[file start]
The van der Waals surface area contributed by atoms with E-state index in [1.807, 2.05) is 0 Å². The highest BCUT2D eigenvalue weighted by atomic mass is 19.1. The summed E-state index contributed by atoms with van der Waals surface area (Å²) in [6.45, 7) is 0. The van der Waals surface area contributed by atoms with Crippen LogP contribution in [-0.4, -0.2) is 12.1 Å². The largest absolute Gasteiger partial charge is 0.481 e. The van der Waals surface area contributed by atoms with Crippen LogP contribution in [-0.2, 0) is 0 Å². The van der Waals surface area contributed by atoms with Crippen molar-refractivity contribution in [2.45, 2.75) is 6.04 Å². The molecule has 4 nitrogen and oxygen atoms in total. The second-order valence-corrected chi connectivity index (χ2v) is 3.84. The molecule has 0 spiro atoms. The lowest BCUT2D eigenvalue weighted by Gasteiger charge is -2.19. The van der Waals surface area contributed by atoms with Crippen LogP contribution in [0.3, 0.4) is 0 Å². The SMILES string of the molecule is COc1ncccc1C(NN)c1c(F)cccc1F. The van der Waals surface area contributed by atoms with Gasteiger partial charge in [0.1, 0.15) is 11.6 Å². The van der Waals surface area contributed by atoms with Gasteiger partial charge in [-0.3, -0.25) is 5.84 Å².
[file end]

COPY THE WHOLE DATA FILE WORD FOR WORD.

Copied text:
The van der Waals surface area contributed by atoms with E-state index in [1.807, 2.05) is 0 Å². The highest BCUT2D eigenvalue weighted by atomic mass is 19.1. The summed E-state index contributed by atoms with van der Waals surface area (Å²) in [6.45, 7) is 0. The van der Waals surface area contributed by atoms with Crippen LogP contribution in [-0.4, -0.2) is 12.1 Å². The largest absolute Gasteiger partial charge is 0.481 e. The van der Waals surface area contributed by atoms with Crippen LogP contribution in [-0.2, 0) is 0 Å². The van der Waals surface area contributed by atoms with Crippen molar-refractivity contribution in [2.45, 2.75) is 6.04 Å². The molecule has 4 nitrogen and oxygen atoms in total. The second-order valence-corrected chi connectivity index (χ2v) is 3.84. The molecule has 0 spiro atoms. The lowest BCUT2D eigenvalue weighted by Gasteiger charge is -2.19. The van der Waals surface area contributed by atoms with Crippen LogP contribution in [0.3, 0.4) is 0 Å². The SMILES string of the molecule is COc1ncccc1C(NN)c1c(F)cccc1F. The van der Waals surface area contributed by atoms with Gasteiger partial charge in [0.1, 0.15) is 11.6 Å². The van der Waals surface area contributed by atoms with Gasteiger partial charge in [-0.3, -0.25) is 5.84 Å².